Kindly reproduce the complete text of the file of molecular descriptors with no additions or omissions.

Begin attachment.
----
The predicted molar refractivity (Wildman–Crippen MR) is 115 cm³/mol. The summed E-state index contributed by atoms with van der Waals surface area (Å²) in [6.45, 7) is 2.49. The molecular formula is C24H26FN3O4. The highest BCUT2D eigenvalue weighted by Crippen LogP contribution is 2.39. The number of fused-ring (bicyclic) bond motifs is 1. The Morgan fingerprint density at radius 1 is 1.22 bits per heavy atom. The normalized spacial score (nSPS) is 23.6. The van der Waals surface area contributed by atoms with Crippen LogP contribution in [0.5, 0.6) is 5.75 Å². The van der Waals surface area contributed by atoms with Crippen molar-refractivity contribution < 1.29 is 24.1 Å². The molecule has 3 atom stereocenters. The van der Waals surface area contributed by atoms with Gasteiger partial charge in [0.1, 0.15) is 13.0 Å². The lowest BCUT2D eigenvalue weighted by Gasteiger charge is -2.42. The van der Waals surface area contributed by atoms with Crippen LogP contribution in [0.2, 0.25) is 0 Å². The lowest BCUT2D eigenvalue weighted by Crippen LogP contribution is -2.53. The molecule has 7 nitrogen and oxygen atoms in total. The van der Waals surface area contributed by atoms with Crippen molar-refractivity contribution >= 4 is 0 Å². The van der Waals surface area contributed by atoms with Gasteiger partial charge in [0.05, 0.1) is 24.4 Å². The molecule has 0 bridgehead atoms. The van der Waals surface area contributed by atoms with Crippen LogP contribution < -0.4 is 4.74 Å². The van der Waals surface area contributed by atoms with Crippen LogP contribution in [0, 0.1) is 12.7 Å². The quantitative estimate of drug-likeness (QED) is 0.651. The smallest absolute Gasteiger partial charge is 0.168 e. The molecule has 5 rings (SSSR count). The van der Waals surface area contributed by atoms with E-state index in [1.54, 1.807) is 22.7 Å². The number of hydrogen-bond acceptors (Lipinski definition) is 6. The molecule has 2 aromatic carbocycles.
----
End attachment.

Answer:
The predicted molar refractivity (Wildman–Crippen MR) is 115 cm³/mol. The summed E-state index contributed by atoms with van der Waals surface area (Å²) in [6.45, 7) is 2.49. The molecular formula is C24H26FN3O4. The highest BCUT2D eigenvalue weighted by Crippen LogP contribution is 2.39. The number of fused-ring (bicyclic) bond motifs is 1. The Morgan fingerprint density at radius 1 is 1.22 bits per heavy atom. The normalized spacial score (nSPS) is 23.6. The van der Waals surface area contributed by atoms with Crippen LogP contribution in [0.5, 0.6) is 5.75 Å². The van der Waals surface area contributed by atoms with Crippen molar-refractivity contribution < 1.29 is 24.1 Å². The molecule has 3 atom stereocenters. The van der Waals surface area contributed by atoms with Gasteiger partial charge in [0.1, 0.15) is 13.0 Å². The lowest BCUT2D eigenvalue weighted by Gasteiger charge is -2.42. The van der Waals surface area contributed by atoms with Crippen LogP contribution in [0.2, 0.25) is 0 Å². The lowest BCUT2D eigenvalue weighted by Crippen LogP contribution is -2.53. The molecule has 7 nitrogen and oxygen atoms in total. The van der Waals surface area contributed by atoms with Crippen molar-refractivity contribution >= 4 is 0 Å². The van der Waals surface area contributed by atoms with Gasteiger partial charge in [0.05, 0.1) is 24.4 Å². The molecule has 0 bridgehead atoms. The van der Waals surface area contributed by atoms with Crippen LogP contribution < -0.4 is 4.74 Å². The van der Waals surface area contributed by atoms with Crippen LogP contribution in [0, 0.1) is 12.7 Å². The quantitative estimate of drug-likeness (QED) is 0.651. The smallest absolute Gasteiger partial charge is 0.168 e. The molecule has 5 rings (SSSR count). The van der Waals surface area contributed by atoms with E-state index in [1.54, 1.807) is 22.7 Å². The number of hydrogen-bond acceptors (Lipinski definition) is 6. The molecule has 2 aromatic carbocycles.